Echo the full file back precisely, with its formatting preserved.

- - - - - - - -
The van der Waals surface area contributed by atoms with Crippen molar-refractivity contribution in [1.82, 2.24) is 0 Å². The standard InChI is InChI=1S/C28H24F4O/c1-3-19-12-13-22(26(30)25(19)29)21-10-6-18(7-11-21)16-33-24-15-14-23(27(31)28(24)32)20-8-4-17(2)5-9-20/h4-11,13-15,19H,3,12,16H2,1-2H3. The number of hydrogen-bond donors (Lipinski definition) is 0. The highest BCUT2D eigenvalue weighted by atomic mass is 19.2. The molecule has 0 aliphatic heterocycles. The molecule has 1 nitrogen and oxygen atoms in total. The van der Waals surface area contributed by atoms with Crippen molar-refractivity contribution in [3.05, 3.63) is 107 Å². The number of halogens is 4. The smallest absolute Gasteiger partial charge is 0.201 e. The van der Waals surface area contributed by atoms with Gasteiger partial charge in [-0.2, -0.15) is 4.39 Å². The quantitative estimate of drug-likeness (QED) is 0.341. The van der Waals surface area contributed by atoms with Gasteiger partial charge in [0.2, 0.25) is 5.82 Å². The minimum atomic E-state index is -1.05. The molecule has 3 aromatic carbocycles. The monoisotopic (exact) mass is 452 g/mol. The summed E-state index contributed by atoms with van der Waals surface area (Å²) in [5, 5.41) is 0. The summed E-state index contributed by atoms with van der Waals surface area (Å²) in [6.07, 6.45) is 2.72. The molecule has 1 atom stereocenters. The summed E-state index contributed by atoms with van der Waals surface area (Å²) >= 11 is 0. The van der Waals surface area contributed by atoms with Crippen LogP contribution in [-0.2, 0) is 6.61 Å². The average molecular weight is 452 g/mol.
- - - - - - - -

The van der Waals surface area contributed by atoms with Crippen molar-refractivity contribution in [1.82, 2.24) is 0 Å². The standard InChI is InChI=1S/C28H24F4O/c1-3-19-12-13-22(26(30)25(19)29)21-10-6-18(7-11-21)16-33-24-15-14-23(27(31)28(24)32)20-8-4-17(2)5-9-20/h4-11,13-15,19H,3,12,16H2,1-2H3. The number of hydrogen-bond donors (Lipinski definition) is 0. The highest BCUT2D eigenvalue weighted by atomic mass is 19.2. The molecule has 0 aliphatic heterocycles. The molecule has 1 nitrogen and oxygen atoms in total. The van der Waals surface area contributed by atoms with Crippen molar-refractivity contribution in [3.05, 3.63) is 107 Å². The number of halogens is 4. The smallest absolute Gasteiger partial charge is 0.201 e. The van der Waals surface area contributed by atoms with Gasteiger partial charge in [-0.2, -0.15) is 4.39 Å². The quantitative estimate of drug-likeness (QED) is 0.341. The van der Waals surface area contributed by atoms with Gasteiger partial charge in [0.2, 0.25) is 5.82 Å². The minimum atomic E-state index is -1.05. The molecule has 3 aromatic carbocycles. The monoisotopic (exact) mass is 452 g/mol. The summed E-state index contributed by atoms with van der Waals surface area (Å²) in [5, 5.41) is 0. The summed E-state index contributed by atoms with van der Waals surface area (Å²) in [6.07, 6.45) is 2.72. The molecule has 1 atom stereocenters. The summed E-state index contributed by atoms with van der Waals surface area (Å²) >= 11 is 0. The van der Waals surface area contributed by atoms with Crippen LogP contribution in [-0.2, 0) is 6.61 Å². The average molecular weight is 452 g/mol.